Wright is the only one who is still with the same co-anchor. She shares the desk with veteran newsman Craig Cannon, who was doing the broadcast when Wright joined the station right out of college.

Jones has worked with two male co-anchors during her tenure at KNWA. Schultz, who once co-anchored with KFSM veteran Burr Edson, has seen at least five co-anchors – all men – come and go.

The demands of the job can have an impact on an anchor’s personal life. Relationships, especially personal relationships, can suffer when the stress involved with being a TV anchor takes over one’s personal life, all three agreed.

“I think anyone’s career can impact your family if you allow it do so,” Wright said. “My job has certainly adversely affected some of my relationships from years ago, but again that was my fault and not my job’s (fault). My husband and family are priority number one. That is non-negotiable and my bosses support me in that decision.”

Jones said her job has actually helped her build relationships. “My husband is very supportive and I like to think I am just as supportive of him. My career, in some ways, has actually helped develop friendships and relationships.”

Schultz, the veteran of the group, said the position can be difficult. “This position is hard for relationships because there is much more to it than people think. Mainly because you are in the public eye—that can be tough on a partner, but it is has not been the reason a relationship has ended. It is all about balance and understanding, just like anything else. Once again, there are sacrifices for everyone. It depends on the person.”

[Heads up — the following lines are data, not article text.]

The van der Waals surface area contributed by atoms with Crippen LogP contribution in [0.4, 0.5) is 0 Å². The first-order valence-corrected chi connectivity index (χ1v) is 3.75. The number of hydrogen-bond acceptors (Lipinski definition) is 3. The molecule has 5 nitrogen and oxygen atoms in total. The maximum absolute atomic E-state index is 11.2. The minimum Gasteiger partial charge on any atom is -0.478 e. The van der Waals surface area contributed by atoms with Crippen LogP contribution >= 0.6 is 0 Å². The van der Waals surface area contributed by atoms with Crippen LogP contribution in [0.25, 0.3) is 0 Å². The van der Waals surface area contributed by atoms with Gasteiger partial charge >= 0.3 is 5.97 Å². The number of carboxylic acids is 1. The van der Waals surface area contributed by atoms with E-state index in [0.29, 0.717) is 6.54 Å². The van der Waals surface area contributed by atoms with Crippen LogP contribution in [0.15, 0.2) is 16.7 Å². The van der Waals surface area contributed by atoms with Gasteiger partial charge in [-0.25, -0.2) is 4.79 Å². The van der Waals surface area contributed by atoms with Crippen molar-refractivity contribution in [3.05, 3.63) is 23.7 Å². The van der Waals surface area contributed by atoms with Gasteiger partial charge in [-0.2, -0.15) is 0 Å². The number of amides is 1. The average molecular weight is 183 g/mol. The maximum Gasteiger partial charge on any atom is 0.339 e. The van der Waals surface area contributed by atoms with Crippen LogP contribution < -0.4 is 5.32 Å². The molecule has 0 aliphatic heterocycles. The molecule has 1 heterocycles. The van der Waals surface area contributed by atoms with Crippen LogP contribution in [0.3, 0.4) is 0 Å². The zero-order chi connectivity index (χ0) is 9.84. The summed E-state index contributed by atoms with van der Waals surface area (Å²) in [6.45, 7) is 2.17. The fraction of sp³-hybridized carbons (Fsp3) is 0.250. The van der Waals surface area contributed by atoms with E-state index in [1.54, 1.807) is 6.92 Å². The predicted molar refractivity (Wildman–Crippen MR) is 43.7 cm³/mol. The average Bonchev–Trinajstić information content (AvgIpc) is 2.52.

A variety of local news stories – everything from automobile accidents to zoning controversies – comes across the news desk. Each of the three anchors offered insight into some of the hardest stories they have had to report to the public.

“The worst story in recent years was the Webbers Falls bridge collapse,” Schultz said. “It was so tragic and so sad and hard to deliver.”

Jones said the worst stories sometimes include national tragedies as well as those closer to home. “I think we all have memories of September 11, Virginia Tech (shootings) and child molestation, domestic
abuse. Anytime a life is lost these stories are hard.”

Wright said the stories closest to home are often the hardest to report and also what makes the job difficult. “Sure, I would love to see less stories on the sexual abuse of children or domestic abuse of women and families, but it happened and we have to let people know about it.”

All three, as news co-anchors, have major input about the stories that are delivered each night during the newscasts. That too, is part of the pressure cooker job they have.